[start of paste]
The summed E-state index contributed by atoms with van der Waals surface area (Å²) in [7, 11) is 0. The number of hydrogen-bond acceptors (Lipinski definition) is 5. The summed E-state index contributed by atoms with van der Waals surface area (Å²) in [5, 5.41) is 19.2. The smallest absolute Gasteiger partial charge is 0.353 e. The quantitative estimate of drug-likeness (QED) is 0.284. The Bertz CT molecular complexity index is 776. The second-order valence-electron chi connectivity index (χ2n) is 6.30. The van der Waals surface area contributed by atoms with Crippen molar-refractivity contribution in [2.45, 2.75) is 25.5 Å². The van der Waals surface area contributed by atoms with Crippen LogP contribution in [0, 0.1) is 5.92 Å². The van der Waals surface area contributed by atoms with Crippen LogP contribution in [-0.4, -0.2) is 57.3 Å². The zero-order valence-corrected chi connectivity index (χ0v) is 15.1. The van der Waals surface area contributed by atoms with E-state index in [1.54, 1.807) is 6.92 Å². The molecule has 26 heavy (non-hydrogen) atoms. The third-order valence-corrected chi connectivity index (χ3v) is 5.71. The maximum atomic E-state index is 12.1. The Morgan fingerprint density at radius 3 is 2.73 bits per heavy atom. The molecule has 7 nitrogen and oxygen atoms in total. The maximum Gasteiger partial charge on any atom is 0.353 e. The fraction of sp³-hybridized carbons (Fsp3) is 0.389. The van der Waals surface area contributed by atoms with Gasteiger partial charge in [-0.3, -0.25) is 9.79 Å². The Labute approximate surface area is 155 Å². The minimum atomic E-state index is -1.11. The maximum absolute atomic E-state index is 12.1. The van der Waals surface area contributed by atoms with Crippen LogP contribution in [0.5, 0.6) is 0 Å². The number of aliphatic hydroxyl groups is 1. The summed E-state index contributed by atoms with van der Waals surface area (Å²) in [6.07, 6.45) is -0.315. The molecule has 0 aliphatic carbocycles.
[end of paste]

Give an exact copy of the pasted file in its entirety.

The summed E-state index contributed by atoms with van der Waals surface area (Å²) in [7, 11) is 0. The number of hydrogen-bond acceptors (Lipinski definition) is 5. The summed E-state index contributed by atoms with van der Waals surface area (Å²) in [5, 5.41) is 19.2. The smallest absolute Gasteiger partial charge is 0.353 e. The quantitative estimate of drug-likeness (QED) is 0.284. The Bertz CT molecular complexity index is 776. The second-order valence-electron chi connectivity index (χ2n) is 6.30. The van der Waals surface area contributed by atoms with Crippen molar-refractivity contribution in [2.45, 2.75) is 25.5 Å². The van der Waals surface area contributed by atoms with Crippen LogP contribution in [0, 0.1) is 5.92 Å². The van der Waals surface area contributed by atoms with Crippen LogP contribution in [-0.4, -0.2) is 57.3 Å². The zero-order valence-corrected chi connectivity index (χ0v) is 15.1. The van der Waals surface area contributed by atoms with E-state index in [1.54, 1.807) is 6.92 Å². The molecule has 26 heavy (non-hydrogen) atoms. The third-order valence-corrected chi connectivity index (χ3v) is 5.71. The maximum atomic E-state index is 12.1. The Morgan fingerprint density at radius 3 is 2.73 bits per heavy atom. The molecule has 7 nitrogen and oxygen atoms in total. The maximum Gasteiger partial charge on any atom is 0.353 e. The fraction of sp³-hybridized carbons (Fsp3) is 0.389. The van der Waals surface area contributed by atoms with Gasteiger partial charge in [-0.3, -0.25) is 9.79 Å². The Labute approximate surface area is 155 Å². The minimum atomic E-state index is -1.11. The maximum absolute atomic E-state index is 12.1. The van der Waals surface area contributed by atoms with Crippen LogP contribution in [0.5, 0.6) is 0 Å². The number of aliphatic hydroxyl groups is 1. The summed E-state index contributed by atoms with van der Waals surface area (Å²) in [6.07, 6.45) is -0.315. The molecule has 0 aliphatic carbocycles.